Once, while on a certain psychedelic substance (Ambiguous writer is ambiguous), I laid back onto the chaise in my living room and something told me that: I was in the safety of my late twenties. I’m not sure whether it was a prescient notion or an intention; as John Mayer sings: “I am an architect of days that haven’t happened yet.”
Last night I felt something else in my bones: I felt a voice telling me that another love was coming. And in midst of the awe I felt in light of this foretelling, I felt the voice tell me that I had made it through the worst; that I had graduated and grown and that I was going to be okay, I was going to make it.
Then I went to bed and woke up like a thunderbolt at 3:12 am: How quickly a life passes; we are here and we are gone in the blink of an eye, the voice told me. Then suddenly I felt very sleepy again, but I knew I had to get up; I knew I had to ruminate on this, for I knew it was a significant moment in my life, a threshold through which there was no going back to the before.
How quickly a life passes; we are here and we are gone in the blink of an eye.
And yet, we think we can’t do certain things. Bullshit. We must! We have only so many days and just as I woke up thirty, I will wake up sixty. Just as my parents have. And one day, I will be dead; I will die, just as my parent’s parents have.
On a day not unlike any other, I will die. And if I don’t birth them, my dreams will go with me. But alas, while I am here, I have an opportunity to live a life. And this is it. This is life. Today. Tonight. From the cradle to the grave, we live every day of our lives. So what is someday, it’s never. It is now or never. What do you dream of being?
I dream of being a famous writer, famous for the impact I have on the hearts and minds of those who may benefit from the dreams I pursue. And one day – not someday – I will also be a professor. Lit Prof Black.
Lawrence Black, writer. A man of the word, and of his he was. 1985 – ?
So, I must use each day to go toward my goals. To live not like I am dying but to live knowing full well I will be as dead as the cow’s muscle tissue I ate last night between two pieces of toast. Burger meat. An odd metaphor if I’ve ever uttered one, but I am no less mortal than the cow and my death may well mean relatively little more to the world than her’s; my birth certainly wasn’t a great deal to many. And so it is, it’s what happens between birth and death that matters.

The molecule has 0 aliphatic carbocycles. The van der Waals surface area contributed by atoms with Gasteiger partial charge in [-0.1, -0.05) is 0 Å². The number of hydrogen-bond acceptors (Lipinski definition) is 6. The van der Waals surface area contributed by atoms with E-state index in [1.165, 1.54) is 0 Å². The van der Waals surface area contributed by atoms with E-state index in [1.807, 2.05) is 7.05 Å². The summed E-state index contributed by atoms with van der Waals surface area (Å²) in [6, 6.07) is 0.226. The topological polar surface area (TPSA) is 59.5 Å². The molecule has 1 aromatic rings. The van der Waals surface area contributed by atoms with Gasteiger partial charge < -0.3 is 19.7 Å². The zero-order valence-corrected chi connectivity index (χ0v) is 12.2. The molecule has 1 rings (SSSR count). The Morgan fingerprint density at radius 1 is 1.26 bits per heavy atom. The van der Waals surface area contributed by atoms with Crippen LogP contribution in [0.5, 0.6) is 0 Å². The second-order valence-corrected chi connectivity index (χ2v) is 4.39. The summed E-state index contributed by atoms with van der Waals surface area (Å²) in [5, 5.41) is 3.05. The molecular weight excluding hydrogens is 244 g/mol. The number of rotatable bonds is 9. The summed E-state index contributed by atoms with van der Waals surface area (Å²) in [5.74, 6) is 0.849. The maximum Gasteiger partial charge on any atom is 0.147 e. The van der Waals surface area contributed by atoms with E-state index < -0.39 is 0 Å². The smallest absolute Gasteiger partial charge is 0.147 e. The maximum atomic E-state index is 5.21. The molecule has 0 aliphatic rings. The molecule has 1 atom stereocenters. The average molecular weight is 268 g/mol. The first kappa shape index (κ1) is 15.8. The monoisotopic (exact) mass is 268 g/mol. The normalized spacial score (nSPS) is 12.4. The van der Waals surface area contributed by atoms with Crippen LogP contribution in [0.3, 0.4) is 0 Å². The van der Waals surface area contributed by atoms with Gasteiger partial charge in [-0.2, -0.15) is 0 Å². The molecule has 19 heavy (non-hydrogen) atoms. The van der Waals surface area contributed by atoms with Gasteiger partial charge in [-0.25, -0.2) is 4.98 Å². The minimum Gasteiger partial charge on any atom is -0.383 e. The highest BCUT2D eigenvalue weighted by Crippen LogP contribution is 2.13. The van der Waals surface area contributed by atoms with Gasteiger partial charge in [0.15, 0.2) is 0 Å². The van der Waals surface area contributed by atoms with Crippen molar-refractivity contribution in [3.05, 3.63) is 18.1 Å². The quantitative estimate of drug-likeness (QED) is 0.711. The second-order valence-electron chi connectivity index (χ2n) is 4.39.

And this is where an individual’s personal philosophy comes into play, directing his life. It’s our myths we live, for all the world’s a stage.
“All the world’s a stage,
And all the men and women merely players;
They have their exits and their entrances,
And one man in his time plays many parts,
His acts being seven ages. At first, the infant,
Mewling and puking in the nurse’s arms.
Then the whining schoolboy, with his satchel
And shining morning face, creeping like snail
Unwillingly to school. And then the lover,
Sighing like furnace, with a woeful ballad
Made to his mistress’ eyebrow. Then a soldier,
Full of strange oaths and bearded like the pard,
Jealous in honor, sudden and quick in quarrel,
Seeking the bubble reputation
Even in the cannon’s mouth. And then the justice,
In fair round belly with good capon lined,
With eyes severe and beard of formal cut,
Full of wise saws and modern instances;
And so he plays his part. The sixth age shifts
Into the lean and slippered pantaloon,
With spectacles on nose and pouch on side;
His youthful hose, well saved, a world too wide
For his shrunk shank, and his big manly voice,
Turning again toward childish treble, pipes
And whistles in his sound. Last scene of all,
That ends this strange eventful history,
Is second childishness and mere oblivion,
Sans teeth, sans eyes, sans taste, sans everything.”
From Shakespeare’s, As You Like It, Act II Scene VII
Life: it’s ours, in-between our birth and our death. So carpe the fucking shit out of that diem and gather ye rosebuds while ye may.
To the Virgins, to Make Much of Time
Gather ye rosebuds while ye may,
Old Time is still a-flying;
And this same flower that smiles today
To-morrow will be dying.
The glorious lamp of heaven, the sun,
The higher he’s a-getting,
The sooner will his race be run,
And nearer he’s to setting.
That age is best which is the first,
When youth and blood are warmer;
But being spent, the worse, and worst
Times still succeed the former.
Then be not coy, but use your time,
And, while ye may, go marry:
For having lost but once your prime,
You may forever tarry.
– Robbert Herrick, 17th century, dead.
Featured image: ‘Gather Ye Rosebuds While Ye May, 1909, by John William Waterhouse, 1849-1927